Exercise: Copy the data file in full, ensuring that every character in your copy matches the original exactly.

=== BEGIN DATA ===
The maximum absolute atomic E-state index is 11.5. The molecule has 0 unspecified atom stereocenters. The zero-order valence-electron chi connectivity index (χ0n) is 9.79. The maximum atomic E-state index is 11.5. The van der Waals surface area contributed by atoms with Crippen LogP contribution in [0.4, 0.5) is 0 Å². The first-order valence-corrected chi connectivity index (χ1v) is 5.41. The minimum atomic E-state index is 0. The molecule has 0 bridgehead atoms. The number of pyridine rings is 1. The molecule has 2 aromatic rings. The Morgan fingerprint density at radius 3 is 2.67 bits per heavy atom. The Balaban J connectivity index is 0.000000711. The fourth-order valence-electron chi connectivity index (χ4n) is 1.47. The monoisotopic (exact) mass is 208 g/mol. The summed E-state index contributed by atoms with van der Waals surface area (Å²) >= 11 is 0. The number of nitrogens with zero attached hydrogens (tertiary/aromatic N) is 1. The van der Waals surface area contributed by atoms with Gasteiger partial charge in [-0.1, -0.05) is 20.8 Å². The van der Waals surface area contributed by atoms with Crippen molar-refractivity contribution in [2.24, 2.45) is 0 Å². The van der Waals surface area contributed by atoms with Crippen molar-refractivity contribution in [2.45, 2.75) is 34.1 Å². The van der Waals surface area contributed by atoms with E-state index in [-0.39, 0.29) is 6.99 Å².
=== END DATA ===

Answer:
The maximum absolute atomic E-state index is 11.5. The molecule has 0 unspecified atom stereocenters. The zero-order valence-electron chi connectivity index (χ0n) is 9.79. The maximum atomic E-state index is 11.5. The van der Waals surface area contributed by atoms with Crippen LogP contribution in [0.4, 0.5) is 0 Å². The first-order valence-corrected chi connectivity index (χ1v) is 5.41. The minimum atomic E-state index is 0. The molecule has 0 bridgehead atoms. The number of pyridine rings is 1. The molecule has 2 aromatic rings. The Morgan fingerprint density at radius 3 is 2.67 bits per heavy atom. The Balaban J connectivity index is 0.000000711. The fourth-order valence-electron chi connectivity index (χ4n) is 1.47. The monoisotopic (exact) mass is 208 g/mol. The summed E-state index contributed by atoms with van der Waals surface area (Å²) >= 11 is 0. The number of nitrogens with zero attached hydrogens (tertiary/aromatic N) is 1. The van der Waals surface area contributed by atoms with Gasteiger partial charge in [-0.1, -0.05) is 20.8 Å². The van der Waals surface area contributed by atoms with Crippen molar-refractivity contribution in [2.24, 2.45) is 0 Å². The van der Waals surface area contributed by atoms with Crippen molar-refractivity contribution in [2.45, 2.75) is 34.1 Å². The van der Waals surface area contributed by atoms with E-state index in [-0.39, 0.29) is 6.99 Å².